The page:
L. Ebony Boulware, MD, MPH; Spyridon Marinopoulos, MD, MBA; Karran A. Phillips, MD, MSc; Constance W. Hwang, MD; Kenric Maynor, MD; Dan Merenstein, MD; Renee F. Wilson, MSc; George J. Barnes, BA; Eric B. Bass, MD, MPH; Neil R. Powe, MD, MPH, MBA; Gail L. Daumit, MD, MHS
The periodic health evaluation (PHE) has been a fundamental part of medical practice for decades despite a lack of consensus on its value.
To synthesize the evidence on benefits and harms of the PHE.
Electronic searches of such databases as MEDLINE and the Cochrane Library, review of reference lists, and hand- searching of journals through September 2006.
Studies (English-language only) assessing the delivery of preventive services, clinical outcomes, and costs among patients receiving the PHE versus those receiving usual care.
Study design and settings, descriptions of the PHE, and clinical outcomes associated with the PHE.
The best available evidence assessing benefits or harms of the PHE consisted of 21 studies published from 1973 to 2004. The PHE had a consistently beneficial association with patient receipt of gynecologic examinations and Papanicolaou smears, cholesterol screening, and fecal occult blood testing. The PHE also had a beneficial effect on patient â€œworryâ€ in 1 randomized, controlled trial but had mixed effects on other clinical outcomes and costs.
Descriptions of the PHE and outcomes were heterogeneous. Some trials were performed before U.S. Preventive Services Task Force guidelines were disseminated, limiting their applicability to modern practice.
Evidence suggests that the PHE improves delivery of some recommended preventive services and may lessen patient worry. Although additional research is needed to clarify the long-term benefits, harms, and costs of receiving the PHE, evidence of benefits in this study justifies implementation of the PHE in clinical practice.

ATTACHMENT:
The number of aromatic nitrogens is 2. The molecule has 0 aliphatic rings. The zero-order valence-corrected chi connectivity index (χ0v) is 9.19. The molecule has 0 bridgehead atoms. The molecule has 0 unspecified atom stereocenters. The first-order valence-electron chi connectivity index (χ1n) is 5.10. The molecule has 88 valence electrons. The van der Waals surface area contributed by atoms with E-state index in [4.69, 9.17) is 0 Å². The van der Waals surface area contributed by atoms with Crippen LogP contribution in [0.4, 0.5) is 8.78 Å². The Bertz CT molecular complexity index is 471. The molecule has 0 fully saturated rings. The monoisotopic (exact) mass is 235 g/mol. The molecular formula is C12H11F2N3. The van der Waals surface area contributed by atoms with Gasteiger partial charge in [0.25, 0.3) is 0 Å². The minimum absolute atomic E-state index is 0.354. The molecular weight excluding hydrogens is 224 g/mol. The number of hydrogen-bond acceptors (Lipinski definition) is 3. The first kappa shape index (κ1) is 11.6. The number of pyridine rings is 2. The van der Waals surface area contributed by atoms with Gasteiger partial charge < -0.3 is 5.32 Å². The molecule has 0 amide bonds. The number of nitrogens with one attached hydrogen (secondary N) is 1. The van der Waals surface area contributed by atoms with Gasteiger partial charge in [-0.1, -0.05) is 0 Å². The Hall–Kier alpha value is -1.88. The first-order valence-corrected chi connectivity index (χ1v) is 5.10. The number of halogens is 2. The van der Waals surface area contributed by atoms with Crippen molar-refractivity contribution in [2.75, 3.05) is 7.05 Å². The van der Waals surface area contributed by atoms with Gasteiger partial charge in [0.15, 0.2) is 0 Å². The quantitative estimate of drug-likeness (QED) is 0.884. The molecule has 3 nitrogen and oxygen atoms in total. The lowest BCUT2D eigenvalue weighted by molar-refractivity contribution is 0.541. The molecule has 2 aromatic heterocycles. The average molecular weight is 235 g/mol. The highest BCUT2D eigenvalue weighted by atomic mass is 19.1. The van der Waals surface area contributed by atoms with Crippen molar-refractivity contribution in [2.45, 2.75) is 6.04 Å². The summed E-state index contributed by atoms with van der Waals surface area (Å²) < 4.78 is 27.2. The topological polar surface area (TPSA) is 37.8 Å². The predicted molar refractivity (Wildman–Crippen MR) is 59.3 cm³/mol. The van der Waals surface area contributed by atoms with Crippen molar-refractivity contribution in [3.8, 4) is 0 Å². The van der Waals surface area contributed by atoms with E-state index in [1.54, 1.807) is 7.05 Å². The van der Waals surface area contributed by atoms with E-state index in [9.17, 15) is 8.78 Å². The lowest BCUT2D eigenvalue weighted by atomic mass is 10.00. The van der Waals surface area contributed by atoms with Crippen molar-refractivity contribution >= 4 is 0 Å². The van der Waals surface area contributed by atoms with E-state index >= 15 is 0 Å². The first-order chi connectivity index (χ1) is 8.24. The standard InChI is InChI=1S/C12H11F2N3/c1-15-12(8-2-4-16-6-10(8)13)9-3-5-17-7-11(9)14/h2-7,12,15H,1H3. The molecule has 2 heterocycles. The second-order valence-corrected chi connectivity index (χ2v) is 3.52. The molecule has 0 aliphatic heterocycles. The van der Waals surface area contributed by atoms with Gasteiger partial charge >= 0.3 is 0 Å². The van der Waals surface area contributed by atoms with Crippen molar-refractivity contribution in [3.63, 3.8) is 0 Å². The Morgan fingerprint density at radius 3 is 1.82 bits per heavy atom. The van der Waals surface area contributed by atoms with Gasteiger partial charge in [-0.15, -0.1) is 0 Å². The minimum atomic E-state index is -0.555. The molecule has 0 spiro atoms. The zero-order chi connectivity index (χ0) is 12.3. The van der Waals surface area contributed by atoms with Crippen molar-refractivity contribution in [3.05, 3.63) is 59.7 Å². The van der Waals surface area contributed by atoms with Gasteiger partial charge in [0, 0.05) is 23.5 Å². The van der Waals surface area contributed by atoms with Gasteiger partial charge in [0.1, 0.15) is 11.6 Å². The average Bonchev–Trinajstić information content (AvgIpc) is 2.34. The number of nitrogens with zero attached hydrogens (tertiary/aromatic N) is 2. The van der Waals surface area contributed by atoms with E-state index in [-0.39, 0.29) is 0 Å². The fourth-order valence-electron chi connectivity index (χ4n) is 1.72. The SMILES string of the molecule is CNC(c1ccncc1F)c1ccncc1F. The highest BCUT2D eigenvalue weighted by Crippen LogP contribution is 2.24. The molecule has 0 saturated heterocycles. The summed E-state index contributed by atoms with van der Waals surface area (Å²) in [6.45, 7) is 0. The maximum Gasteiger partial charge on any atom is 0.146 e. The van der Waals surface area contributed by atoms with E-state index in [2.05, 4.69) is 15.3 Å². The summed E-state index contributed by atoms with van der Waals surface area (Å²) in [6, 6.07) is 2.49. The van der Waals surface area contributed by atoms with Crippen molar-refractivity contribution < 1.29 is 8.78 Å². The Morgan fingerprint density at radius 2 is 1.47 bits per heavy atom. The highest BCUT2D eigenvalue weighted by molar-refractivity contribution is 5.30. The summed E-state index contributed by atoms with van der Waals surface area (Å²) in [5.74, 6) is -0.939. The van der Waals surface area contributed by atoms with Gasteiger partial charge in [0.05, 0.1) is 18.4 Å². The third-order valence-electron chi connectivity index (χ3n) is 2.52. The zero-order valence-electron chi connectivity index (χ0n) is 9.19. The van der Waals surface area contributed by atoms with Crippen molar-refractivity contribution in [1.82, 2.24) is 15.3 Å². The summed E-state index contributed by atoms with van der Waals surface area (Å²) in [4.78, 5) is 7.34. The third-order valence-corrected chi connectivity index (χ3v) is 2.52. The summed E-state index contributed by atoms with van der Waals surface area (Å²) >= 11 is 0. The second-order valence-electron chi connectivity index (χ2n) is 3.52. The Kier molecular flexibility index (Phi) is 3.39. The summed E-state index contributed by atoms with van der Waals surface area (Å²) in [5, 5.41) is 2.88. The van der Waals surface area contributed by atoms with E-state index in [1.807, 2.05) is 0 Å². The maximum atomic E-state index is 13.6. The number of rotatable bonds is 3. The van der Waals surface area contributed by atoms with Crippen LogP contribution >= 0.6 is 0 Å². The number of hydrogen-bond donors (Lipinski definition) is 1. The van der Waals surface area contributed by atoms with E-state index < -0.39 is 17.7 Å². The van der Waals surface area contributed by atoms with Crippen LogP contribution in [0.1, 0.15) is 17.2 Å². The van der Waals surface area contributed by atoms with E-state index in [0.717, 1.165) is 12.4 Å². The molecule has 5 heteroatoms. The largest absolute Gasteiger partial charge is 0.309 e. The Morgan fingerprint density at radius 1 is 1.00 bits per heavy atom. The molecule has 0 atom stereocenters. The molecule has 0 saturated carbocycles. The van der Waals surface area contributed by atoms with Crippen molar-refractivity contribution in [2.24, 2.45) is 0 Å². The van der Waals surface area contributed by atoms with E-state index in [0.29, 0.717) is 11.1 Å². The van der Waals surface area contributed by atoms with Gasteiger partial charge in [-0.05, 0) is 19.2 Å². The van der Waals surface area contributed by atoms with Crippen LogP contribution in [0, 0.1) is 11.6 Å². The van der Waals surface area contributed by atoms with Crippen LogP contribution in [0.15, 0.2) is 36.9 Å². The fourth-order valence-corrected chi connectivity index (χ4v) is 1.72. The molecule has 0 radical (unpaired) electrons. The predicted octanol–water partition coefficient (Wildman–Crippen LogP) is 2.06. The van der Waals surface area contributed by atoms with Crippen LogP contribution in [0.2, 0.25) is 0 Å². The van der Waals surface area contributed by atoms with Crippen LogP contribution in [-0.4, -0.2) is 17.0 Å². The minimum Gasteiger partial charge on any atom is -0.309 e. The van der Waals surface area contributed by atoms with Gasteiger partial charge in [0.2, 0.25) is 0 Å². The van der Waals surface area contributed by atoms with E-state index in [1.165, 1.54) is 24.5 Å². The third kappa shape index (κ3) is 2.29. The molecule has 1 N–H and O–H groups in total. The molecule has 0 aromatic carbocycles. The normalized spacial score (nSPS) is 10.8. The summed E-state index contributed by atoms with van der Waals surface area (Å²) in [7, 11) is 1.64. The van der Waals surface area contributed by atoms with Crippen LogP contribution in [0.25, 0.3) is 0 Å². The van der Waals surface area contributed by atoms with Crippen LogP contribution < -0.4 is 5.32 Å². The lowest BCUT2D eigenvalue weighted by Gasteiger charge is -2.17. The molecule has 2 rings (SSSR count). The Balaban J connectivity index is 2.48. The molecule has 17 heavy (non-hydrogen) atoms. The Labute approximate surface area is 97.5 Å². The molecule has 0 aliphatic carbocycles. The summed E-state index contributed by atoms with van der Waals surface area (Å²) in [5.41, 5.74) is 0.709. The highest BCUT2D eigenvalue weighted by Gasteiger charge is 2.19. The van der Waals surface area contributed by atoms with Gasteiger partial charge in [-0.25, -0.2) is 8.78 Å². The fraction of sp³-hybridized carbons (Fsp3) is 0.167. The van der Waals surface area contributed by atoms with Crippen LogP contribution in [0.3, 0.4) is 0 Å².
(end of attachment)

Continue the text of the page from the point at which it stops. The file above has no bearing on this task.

Pap = Papanicolaou.
*Total may exceed 1284; several reasons for exclusion at the abstract level were allowed. †A total of 50 articles were included in the data abstraction. These 50 articles represented 33 studies that reported multiple outcomes and multiple follow-ups. ‡Total may exceed 769; several reasons for exclusion at the article inclusion/exclusion review level were allowed. CINAHL = Cumulative Index of Nursing and Alliance Health Literature; PHE = periodic health evaluation.
The In the Clinic® slide sets are owned and copyrighted by the American College of Physicians (ACP). All text, graphics, trademarks, and other intellectual property incorporated into the slide sets remain the sole and exclusive property of the ACP. The slide sets may be used only by the person who downloads or purchases them and only for the purpose of presenting them during not-for-profit educational activities. Users may incorporate the entire slide set or selected individual slides into their own teaching presentations but may not alter the content of the slides in any way or remove the ACP copyright notice. Users may make print copies for use as hand-outs for the audience the user is personally addressing but may not otherwise reproduce or distribute the slides by any means or media, including but not limited to sending them as e-mail attachments, posting them on Internet or Intranet sites, publishing them in meeting proceedings, or making them available for sale or distribution in any unauthorized form, without the express written permission of the ACP. Unauthorized use of the In the Clinic slide sets will constitute copyright infringement.
Boulware LE, Marinopoulos S, Phillips KA, Hwang CW, Maynor K, Merenstein D, et al. Systematic Review: The Value of the Periodic Health Evaluation. Ann Intern Med. 2007;146:289-300. doi: 10.7326/0003-4819-146-4-200702200-00008
Download citation file:
Published: Ann Intern Med. 2007;146(4):289-300.
Results provided by:
Copyright © 2017 American College of Physicians. All Rights Reserved.
Print ISSN: 0003-4819 | Online ISSN: 1539-3704
Conditions of Use
This PDF is available to Subscribers Only